The time we spend gardening is tremendously fulfilling. Little hands squish warm, dense potting soil in the kitchen, as we force bulbs indoors in the winter or start seeds in recycled paper pots in the early spring. Summer will find us pressing leaves and flowers to preserve them for next winter’s crafting. And in fall, we plant bulbs underground as images of “The Root Children” swirl in our imaginations. Our extended family shares a love of gardening, yet it is not only a family tie which brings us a feeling of connection. These activities bring us close to nature and the cycle of the seasons. Also, when we have seen the children’s friends, it has been strictly outdoors. There may be a little balking at first, but more often than not, unhappiness is short-lived. Children are swept up in the magic of the great outdoors, discovering things that they may not have in past days, when they often favored indoor playtime. With or without playmates, grounding and wonder flowers in children as a result outdoor play and work. There is nothing quite like being rocked in the arms of Mother Nature, especially when other comforts are less easy to come by.

Animal Friends

A small pet can make a big difference to children when their human friends seem far away. We have kept farm animals in our yard since the children can remember and have all reaped many benefits. The farm provides us exercise, teaches the value of hard work and gives us fresh food, just to name a few! At the beginning of quarantine, we also adopted a small rabbit to live inside the house and have enjoyed easier access to this animal friend. The little creature reads with us, nibbles on carrot sticks at snack time, and even plays with Legos. Small animals can have big personalities and be a lot of fun. They are also very soothing and calming at a time when things feel uncertain. Some children hold a lot of feelings inside and need help finding coping mechanisms. The act of caring for our ‘birds and beasties,’ takes us outside of ourselves and our thoughts as we do the work that they need us to do. Countless studies have shown that the opportunity to pet an animal’s soft fur, or even just sit closely or play with a pet provides a chance to relax and calm our minds. It seems some animals just have a certain inner wisdom that makes them very special friends. We have been very blessed to have them in our lives, especially during this time of distance from fellow humans.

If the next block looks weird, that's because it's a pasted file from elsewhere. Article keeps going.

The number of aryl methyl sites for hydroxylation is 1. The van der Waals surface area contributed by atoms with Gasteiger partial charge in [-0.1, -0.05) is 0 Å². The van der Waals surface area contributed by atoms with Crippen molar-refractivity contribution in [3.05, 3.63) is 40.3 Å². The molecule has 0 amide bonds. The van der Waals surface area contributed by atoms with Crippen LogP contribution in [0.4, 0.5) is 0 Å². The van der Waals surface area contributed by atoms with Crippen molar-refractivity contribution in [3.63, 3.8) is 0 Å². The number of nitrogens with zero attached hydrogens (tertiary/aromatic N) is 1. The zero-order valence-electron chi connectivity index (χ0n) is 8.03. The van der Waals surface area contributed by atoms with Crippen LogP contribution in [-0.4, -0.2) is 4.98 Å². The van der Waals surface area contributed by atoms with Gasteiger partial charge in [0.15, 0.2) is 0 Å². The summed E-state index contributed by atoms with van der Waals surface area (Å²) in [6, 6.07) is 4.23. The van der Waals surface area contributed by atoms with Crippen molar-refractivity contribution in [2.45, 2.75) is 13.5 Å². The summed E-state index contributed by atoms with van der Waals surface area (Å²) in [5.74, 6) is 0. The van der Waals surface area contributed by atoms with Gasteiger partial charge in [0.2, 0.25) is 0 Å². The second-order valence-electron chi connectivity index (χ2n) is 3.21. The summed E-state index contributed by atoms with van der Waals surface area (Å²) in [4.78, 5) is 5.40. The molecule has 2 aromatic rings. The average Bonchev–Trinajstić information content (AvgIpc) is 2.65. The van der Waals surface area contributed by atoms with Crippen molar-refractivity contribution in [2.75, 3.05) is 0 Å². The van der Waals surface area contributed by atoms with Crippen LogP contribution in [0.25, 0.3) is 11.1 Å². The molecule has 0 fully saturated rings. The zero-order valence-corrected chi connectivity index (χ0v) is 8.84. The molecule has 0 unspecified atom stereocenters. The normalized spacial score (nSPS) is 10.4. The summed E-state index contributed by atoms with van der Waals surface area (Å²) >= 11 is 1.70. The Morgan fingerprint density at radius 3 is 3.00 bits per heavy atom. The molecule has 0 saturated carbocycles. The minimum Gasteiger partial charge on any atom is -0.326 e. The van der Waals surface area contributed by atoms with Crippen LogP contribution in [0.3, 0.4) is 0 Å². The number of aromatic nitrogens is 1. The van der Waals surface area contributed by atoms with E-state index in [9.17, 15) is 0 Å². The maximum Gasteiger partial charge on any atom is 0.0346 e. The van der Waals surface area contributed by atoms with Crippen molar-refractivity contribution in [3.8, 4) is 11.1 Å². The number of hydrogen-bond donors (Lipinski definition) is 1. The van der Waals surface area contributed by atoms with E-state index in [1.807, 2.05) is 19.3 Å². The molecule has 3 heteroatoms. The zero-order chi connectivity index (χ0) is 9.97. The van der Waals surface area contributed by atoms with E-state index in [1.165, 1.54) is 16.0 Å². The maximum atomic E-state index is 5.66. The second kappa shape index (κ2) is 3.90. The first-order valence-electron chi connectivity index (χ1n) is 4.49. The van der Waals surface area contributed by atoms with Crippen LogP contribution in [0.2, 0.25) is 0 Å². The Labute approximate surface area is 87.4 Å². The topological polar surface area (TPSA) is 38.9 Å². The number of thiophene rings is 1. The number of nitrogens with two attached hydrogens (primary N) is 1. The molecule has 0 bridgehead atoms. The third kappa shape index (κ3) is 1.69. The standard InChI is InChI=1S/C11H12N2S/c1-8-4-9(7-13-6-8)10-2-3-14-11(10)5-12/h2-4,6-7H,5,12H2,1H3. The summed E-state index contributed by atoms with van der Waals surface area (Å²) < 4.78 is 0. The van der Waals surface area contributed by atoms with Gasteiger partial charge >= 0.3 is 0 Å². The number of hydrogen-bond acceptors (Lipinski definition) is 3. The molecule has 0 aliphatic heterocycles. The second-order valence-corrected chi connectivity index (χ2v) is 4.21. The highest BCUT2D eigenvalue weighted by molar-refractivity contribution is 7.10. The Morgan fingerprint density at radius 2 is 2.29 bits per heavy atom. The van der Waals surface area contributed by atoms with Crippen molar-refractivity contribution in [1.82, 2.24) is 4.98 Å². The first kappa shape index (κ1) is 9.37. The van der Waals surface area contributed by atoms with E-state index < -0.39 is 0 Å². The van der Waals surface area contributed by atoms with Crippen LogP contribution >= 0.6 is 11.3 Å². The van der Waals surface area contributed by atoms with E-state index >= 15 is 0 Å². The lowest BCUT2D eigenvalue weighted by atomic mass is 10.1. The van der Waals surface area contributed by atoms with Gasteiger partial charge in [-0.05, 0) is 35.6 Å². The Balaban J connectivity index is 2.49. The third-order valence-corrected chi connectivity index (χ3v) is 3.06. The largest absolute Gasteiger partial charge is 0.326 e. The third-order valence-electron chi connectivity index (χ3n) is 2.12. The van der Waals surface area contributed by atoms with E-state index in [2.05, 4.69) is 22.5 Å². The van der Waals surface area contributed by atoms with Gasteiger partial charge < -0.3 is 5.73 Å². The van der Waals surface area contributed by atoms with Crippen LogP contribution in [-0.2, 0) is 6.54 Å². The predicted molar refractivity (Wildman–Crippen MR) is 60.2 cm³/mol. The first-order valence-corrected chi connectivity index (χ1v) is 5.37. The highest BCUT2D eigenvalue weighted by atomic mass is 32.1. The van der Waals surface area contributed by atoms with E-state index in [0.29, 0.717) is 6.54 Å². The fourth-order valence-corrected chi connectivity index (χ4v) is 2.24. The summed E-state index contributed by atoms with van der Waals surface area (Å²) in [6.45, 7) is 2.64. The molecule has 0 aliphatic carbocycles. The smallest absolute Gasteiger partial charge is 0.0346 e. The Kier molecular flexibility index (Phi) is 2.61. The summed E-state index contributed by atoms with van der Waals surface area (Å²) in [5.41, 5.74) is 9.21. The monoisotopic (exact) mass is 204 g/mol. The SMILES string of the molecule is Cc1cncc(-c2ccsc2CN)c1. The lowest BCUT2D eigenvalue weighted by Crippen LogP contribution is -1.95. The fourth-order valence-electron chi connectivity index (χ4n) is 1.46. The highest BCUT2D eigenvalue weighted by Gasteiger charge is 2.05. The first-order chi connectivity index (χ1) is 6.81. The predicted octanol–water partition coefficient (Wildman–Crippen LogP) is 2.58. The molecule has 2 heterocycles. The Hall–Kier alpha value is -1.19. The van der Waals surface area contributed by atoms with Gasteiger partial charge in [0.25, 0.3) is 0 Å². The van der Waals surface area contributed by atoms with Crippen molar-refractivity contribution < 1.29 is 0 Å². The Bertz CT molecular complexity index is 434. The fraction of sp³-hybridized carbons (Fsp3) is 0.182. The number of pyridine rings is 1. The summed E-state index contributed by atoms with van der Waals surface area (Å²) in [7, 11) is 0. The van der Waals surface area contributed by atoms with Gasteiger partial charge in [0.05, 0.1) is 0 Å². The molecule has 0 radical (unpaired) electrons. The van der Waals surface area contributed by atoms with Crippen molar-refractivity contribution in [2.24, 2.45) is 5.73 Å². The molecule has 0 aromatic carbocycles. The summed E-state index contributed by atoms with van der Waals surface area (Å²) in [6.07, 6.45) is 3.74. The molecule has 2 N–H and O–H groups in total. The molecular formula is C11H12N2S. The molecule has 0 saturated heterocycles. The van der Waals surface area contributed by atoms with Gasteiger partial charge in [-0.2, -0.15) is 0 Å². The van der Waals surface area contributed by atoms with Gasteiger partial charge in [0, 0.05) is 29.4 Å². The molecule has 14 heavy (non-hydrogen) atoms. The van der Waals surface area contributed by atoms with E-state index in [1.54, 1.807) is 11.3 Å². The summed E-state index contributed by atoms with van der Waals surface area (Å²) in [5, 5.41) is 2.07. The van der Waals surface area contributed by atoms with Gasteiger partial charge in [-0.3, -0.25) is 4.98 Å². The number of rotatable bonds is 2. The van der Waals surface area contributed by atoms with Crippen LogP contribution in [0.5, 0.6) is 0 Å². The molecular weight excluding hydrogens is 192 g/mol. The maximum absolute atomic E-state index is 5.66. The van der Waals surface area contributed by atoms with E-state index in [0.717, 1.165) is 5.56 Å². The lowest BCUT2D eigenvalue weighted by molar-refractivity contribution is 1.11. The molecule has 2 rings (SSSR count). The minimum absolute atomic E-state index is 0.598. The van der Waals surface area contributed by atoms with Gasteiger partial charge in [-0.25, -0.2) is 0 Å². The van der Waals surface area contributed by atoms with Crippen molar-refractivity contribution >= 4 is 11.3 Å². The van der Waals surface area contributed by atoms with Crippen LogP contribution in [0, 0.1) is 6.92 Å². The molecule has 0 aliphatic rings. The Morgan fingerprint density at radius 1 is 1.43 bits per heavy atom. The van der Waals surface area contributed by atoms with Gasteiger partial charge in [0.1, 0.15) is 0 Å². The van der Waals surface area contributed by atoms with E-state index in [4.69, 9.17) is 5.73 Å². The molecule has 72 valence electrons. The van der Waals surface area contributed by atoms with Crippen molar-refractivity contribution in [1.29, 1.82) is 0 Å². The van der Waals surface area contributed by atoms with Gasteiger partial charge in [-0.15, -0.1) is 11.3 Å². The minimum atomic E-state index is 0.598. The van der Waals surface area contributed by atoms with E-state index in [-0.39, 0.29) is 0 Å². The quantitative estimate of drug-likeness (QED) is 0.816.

Our family has always enjoyed a focus on home-based arts, skills and pastimes, but what has changed is that they have now become a tool for connectivity. How incredible it is that as social creatures, we will find a way to touch each other’s hearts, support one another in times of need and our children will develop new skills and confidence in the process. We occasionally use technology to connect, as well. I find, however, that there is no replacement for the homespun, hand-kneaded, lovingly crafted gifts we can bring to life and share with others. Also, without this difficult trial, I can say for certain that we wouldn’t have reached such a depth of connection with the great outdoors or our fellow furry/feathered creatures. I cannot know for sure exactly how these experiences will serve the children in the future but I know that they are growing strong through their efforts and finding hope in many new kinds of connection.


Erika Loker Vass is married to Jay and mother and home teacher to their three children. Together the family enjoy farming, gardening, baking, cooking, hiking, making music and just about every other possible type of art and craft! Before her own children were born, Erika co-founded a Waldorf early childhood center in CT and taught mixed-age kindergarten. Erika enjoys watercolor painting and illustration, laughing loudly as much as possible, and counting her blessings.

Visit Erika on Instagram @erikalokervass or reach her via email at Erika.Loker.Vass@gmail.com